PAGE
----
And if all else fails — hit company leadership where it hurts. Executive compensation is another tool that can be used to keep companies on track for the long-term.

Loat suggested companies lock up share compensation for five to 10 years — likely longer than the duration of the executive's term — so that leaders are motivated to think about the company's performance long after they have left. 

"The upshot is, companies that act in a long-term way outperform others on basically any metric that matters, including job creation and contribution to GDP," Loat said.

SEE ALSO: Uber, Tesla, and Slack show how Saudi cash is flowing into Silicon Valley. Here are 5 questions every US tech startup founder needs to ask before taking money from a foreign investor.

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A Wall Street firm focused on disruption is delusional when it comes to Tesla (TSLA)

Fri, 05/24/2019 - 6:31pm

  • Ark Invest is sticking to its bullish predictions about Tesla's future production capabilities.
  • Much of the firm's case hinges on the creation of a Tesla autonomous ride-hailing network. But it's now proposing a $1,200-a-share (or higher) case based on the premise of Tesla selling over 1.5 million electric vehicles by 2023.
  • There's a major problem here: Tesla currently lacks the manufacturing capacity to build more than 500,000 vehicles a year.
  • It would be nearly impossible for Tesla to build enough new factories by 2023 to vindicate Ark's case.


In the world of professional Tesla investors, Ark Invest and its chief, Cathie Wood, have gained some fame — or notoriety — for arguing that Tesla shares could hit $4,000 at some point in the not-so-distant future.

On Friday, Tesla headed into the holiday weekend at $190, having dropped about 40% year-to-date. Depending on your point of view, this is either a rout or the markets at long last properly assessing Tesla as what it has been for the past five years: an overvalued, relatively small carmaker.

Much of Ark's speculation around Tesla's potential hinges on the company shifting from the traditional (albeit electrified) auto business to a transportation-as-service operation, running a large fleet of what is now being routinely referred to as a robo-taxis, powered by Tesla's advanced Autopilot self-driving tech.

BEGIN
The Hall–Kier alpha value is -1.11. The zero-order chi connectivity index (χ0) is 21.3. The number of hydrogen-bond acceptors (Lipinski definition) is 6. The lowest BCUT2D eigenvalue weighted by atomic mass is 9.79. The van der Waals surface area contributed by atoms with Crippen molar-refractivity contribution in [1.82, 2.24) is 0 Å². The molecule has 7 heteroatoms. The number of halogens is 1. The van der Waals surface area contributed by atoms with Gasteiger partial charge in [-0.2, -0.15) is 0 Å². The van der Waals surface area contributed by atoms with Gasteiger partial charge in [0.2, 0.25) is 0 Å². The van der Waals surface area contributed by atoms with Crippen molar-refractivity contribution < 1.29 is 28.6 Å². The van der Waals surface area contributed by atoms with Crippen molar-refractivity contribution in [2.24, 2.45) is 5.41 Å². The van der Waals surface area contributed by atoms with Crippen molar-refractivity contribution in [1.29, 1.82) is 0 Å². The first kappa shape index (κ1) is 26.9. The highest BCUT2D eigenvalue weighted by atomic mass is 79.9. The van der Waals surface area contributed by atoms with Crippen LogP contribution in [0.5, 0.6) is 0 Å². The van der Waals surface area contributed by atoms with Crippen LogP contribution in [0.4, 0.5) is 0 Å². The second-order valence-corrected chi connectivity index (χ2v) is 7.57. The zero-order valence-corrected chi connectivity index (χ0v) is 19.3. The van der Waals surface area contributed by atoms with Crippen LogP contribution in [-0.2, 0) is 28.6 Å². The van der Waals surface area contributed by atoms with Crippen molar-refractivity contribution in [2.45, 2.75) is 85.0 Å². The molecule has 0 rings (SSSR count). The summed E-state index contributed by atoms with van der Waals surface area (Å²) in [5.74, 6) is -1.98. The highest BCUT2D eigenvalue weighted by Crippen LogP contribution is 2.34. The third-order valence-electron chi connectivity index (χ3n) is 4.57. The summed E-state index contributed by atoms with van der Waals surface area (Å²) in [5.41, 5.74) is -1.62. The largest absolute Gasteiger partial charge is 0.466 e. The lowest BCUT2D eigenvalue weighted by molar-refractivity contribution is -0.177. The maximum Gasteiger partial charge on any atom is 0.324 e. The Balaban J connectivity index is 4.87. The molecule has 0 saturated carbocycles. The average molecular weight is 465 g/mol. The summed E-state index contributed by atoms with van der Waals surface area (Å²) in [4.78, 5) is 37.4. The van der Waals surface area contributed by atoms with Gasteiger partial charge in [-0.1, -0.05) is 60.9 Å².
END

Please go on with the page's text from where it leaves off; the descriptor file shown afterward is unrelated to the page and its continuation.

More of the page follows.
Of course, there's still the established business of selling cars to consider, and on that front Ark now predicts Tesla will deliver, best case, 3 million vehicles by 2023. Worst case is 1.7 million. Ark is also hedging, but only in a manner of speaking: absent the robo-taxis, the stock could still get to $1,200.

Read more: Tesla could escape 'production hell' for its Model 3 — but it would require a huge leap

In 2018, Tesla sold about 250,000 vehicles. If the company maxed out production at its single factory in California, it could perhaps double that tally. The bottom line is that on the manufacturing side, Tesla would require not just one new factory to achieve what Ark calls its bull case, but four.

To hit the bear case, it would need two — or to hire a contract manufacturer to handle the extra output.

Tesla is adding capacity, just not enough

Tesla is building a factory in China, so, optimistically, there's another half-million in annual production. At this juncture, that plant's assembly lines could be rolling by the middle of next year. If you do the math, you can see that Tesla is a factory short of reaching that 1.7 million by 2023. And it's three short on 3 million.

What about the Nevada Gigafactory, where Tesla now makes batteries and drivetrains? Well, it could be pressed into service to assemble vehicles. But if you were going to build a car plant, the Reno vicinity would not be high on your list. Tesla's California factory is already off the grid of the US auto-manufacturing supply chain, which is found in the South and the Upper Midwest. Tesla could really use a plant in, say, Tennessee.

You'll note that I haven't even delved into how Tesla would pay for new plants. If it were an established carmaker, it would borrow the money and watch inflation reduce its cost over decades of operation. But given its volatile financials, Tesla may not have that option at the scale it requires. At least not until its balance sheet settles down.

This week, the Ark analysts Tasha Keeney and Sam Korus published an outline of their case for a more robust Tesla valuation — more than $4,000 a share, an astonishing example of zagging while the rest of the market is zigging. It contains a lot of financial jabber and offers open access to the firm's model, but the whole thing is reverse engineered from those higher production figures — which, as far as I can tell, Ark believes are plausible through the addition of one new Gigafactory.

I've been following Ark's position on Tesla for a while. It is, in a word, entertaining. There's nothing wrong with entertainment: Humans like to laugh. There's also nothing wrong with offering wild, blue-sky takes on where Tesla is headed. Anything that spurs debate and discussion around the company is a good thing, and investors should be grown-ups who can decide where to put their money all by themselves.

Delusional to the core

The core problem with Ark's analysis, however, is that it's premised on a delusion. You can't build 3 million vehicles by 2023 if you can build just 500,000, max, in 2019 (Tesla isn't going to build that many, and even when its factory was fully utilized back in the 1980s, as a GM-Toyota joint venture, it managed just about 450,000).